Linda Woon retired as principal of Otonga Rd Primary School in 2020 after working in education for 50 years - 30 of those as a principal across two Rotorua schools. Woon was among 1709 teachers and principals who left the profession in the Bay of Plenty Waiariki area in the past five years, and not returned as of mid-July. According to Ministry of Education payroll records for state and state-integrated schools the number of leavers each year rose steadily from 276 in 2016 to 417 last year. So far this year, to July 23, 133 had left and not taken up another position.
My wife went through training college in her 40s to become a secondary school teacher. She has often said the training did not prepare her at all for the overwhelming burden of all the extra stuff that teachers are expected to do over and above curriculum preparation and delivery. In the decade she's been working (at the same school) she now feels more like a social worker, uniform and attendance policeman, guidance councillor and social justice warrior than the teacher of a subject she is hugely passionate about.
- Hendrik L
People forget lots of teachers are over 60. A large number retiring in the next 10 years some going to 70.
- Robert M
I am an experienced middle manager/ teacher with 31 years in the classroom. A secondary, specialist physics teacher. The job is complex, boards and parents have high expectations. The hours are long and the pay is not great for the time that gets put in. The expectation from most schools to run all sorts of extra curricular activities burns teachers out as well. Too many PE, health and humanities are entering the profession. Nowadays most principals come from these subjects. Where are the physicists, chemists, non statistical mathematicians? It is a vocation more than a job.
- Kevin B
As society fragments with ever more liberalising of social boundaries it's hardly surprising the negative outcomes are highlighted in schools. Does anyone question why these problems have only got increasingly worse over the last 30 years? No, because the painfully obvious answers are not what our 'progressives' want to hear.
- Grant N
Close to 50 per cent leave the profession within five years, and it's almost always due to workload. The solution is to lessen that workload: scrap the ludicrous admin requirements of teachers, build up centralised systems of teaching resources to help with course planning, and reduce overall socioeconomic inequality that has horrific flow on effects through low decile schools.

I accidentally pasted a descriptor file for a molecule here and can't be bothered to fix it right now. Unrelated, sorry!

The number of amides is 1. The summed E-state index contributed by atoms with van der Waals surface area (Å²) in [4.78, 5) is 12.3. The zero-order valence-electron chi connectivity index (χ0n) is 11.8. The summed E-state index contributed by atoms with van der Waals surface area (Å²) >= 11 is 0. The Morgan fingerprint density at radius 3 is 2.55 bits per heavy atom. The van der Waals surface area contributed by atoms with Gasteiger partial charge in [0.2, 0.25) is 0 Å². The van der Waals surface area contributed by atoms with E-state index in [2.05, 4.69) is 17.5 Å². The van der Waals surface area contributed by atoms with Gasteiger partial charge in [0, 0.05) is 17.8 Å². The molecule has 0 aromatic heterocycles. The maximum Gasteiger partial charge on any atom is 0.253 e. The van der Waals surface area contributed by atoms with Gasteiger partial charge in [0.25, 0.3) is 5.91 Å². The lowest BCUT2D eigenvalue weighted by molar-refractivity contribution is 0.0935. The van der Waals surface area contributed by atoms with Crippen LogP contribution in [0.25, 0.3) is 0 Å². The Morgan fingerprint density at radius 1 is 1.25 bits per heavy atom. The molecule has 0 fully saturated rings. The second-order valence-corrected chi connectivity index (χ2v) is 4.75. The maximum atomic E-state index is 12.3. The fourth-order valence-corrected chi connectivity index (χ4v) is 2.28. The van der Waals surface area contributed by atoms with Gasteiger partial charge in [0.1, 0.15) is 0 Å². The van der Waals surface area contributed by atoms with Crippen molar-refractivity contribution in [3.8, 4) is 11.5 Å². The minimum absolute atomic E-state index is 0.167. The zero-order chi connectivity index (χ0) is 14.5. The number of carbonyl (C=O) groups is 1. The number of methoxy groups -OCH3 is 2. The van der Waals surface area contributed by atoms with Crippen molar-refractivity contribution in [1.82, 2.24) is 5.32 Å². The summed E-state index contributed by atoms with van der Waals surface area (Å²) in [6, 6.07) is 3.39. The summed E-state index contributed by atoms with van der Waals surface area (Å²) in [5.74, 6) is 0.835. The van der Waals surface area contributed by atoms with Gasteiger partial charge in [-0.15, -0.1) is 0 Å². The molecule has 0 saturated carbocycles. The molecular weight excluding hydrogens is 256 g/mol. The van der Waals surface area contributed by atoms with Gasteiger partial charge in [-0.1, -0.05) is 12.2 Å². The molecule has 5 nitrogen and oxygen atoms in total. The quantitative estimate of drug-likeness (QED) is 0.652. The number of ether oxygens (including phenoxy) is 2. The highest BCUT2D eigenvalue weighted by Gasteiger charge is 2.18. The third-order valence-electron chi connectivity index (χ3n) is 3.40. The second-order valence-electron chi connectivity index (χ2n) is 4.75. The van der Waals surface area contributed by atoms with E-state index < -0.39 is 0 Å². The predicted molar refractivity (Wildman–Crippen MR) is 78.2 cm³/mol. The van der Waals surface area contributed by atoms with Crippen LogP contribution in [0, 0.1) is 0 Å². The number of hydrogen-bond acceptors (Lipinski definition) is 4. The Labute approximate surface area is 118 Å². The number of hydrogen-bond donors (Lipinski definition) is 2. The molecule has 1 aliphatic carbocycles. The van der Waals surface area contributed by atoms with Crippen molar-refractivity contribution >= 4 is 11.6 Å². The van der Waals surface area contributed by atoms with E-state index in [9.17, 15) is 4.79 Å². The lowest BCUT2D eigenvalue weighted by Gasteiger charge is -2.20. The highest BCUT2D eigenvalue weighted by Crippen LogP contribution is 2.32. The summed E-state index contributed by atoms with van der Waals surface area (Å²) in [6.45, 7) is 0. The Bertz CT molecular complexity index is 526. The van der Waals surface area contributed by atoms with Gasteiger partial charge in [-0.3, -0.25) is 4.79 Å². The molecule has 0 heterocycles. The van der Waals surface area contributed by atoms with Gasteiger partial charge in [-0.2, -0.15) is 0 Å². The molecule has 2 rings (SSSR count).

- Steve E
I am a bit lost why teachers do not anticipate work stress. Every student is different and has to deal differently. Student mentoring is a major part of teaching and those who seek a career in teaching should know they have to deal with stress as well, like any other job. I am sure teachers do get training how to deal with different situations but it is more to do with your own life skills and communication skills and how you relate with another person.
It's very much a problem with parenting with family issues than the student themselves. Which boils downs to bad personalities. They can be met everywhere in society, isn't that the reality in every job? A nurse facing harsh treatment from an arrogant patient is in worst situation than a teacher facing a troubled student. A cop being shot by a gang member? A bus driver manoeuvring traffic being hit in the face by a passenger? Stress is everywhere, not limited to teachers only.
- Thilal P
It is a challenging job. My wife works as a primary school librarian and has seen that burden increasing on her teacher friends. A good teacher is just SO valuable. Unfortunately there seems to be less reinforcement at home of respect for adults and that also makes managing the classroom harder. That's an issue with parenting, not the kids themselves.
- Steve C